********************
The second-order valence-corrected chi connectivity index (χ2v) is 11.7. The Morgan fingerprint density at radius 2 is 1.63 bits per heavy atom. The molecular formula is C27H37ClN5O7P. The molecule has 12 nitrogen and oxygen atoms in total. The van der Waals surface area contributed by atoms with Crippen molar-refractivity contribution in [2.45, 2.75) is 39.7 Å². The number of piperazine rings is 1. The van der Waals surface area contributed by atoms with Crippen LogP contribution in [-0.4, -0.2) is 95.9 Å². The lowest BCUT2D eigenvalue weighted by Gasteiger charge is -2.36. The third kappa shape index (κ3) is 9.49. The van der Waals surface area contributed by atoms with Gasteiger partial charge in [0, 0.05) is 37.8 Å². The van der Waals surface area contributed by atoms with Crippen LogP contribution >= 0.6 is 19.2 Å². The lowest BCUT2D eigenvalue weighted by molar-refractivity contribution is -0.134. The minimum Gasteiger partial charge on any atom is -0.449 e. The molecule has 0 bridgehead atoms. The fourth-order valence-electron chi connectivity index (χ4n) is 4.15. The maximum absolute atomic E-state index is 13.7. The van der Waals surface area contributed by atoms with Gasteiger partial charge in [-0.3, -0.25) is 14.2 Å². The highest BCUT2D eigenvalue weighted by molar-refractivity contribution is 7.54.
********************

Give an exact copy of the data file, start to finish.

The second-order valence-corrected chi connectivity index (χ2v) is 11.7. The Morgan fingerprint density at radius 2 is 1.63 bits per heavy atom. The molecular formula is C27H37ClN5O7P. The molecule has 12 nitrogen and oxygen atoms in total. The van der Waals surface area contributed by atoms with Crippen molar-refractivity contribution in [2.45, 2.75) is 39.7 Å². The number of piperazine rings is 1. The van der Waals surface area contributed by atoms with Crippen LogP contribution in [-0.4, -0.2) is 95.9 Å². The lowest BCUT2D eigenvalue weighted by Gasteiger charge is -2.36. The third kappa shape index (κ3) is 9.49. The van der Waals surface area contributed by atoms with Gasteiger partial charge in [0, 0.05) is 37.8 Å². The van der Waals surface area contributed by atoms with Crippen LogP contribution >= 0.6 is 19.2 Å². The lowest BCUT2D eigenvalue weighted by molar-refractivity contribution is -0.134. The minimum Gasteiger partial charge on any atom is -0.449 e. The molecule has 0 bridgehead atoms. The fourth-order valence-electron chi connectivity index (χ4n) is 4.15. The maximum absolute atomic E-state index is 13.7. The van der Waals surface area contributed by atoms with Gasteiger partial charge in [-0.3, -0.25) is 14.2 Å². The highest BCUT2D eigenvalue weighted by molar-refractivity contribution is 7.54.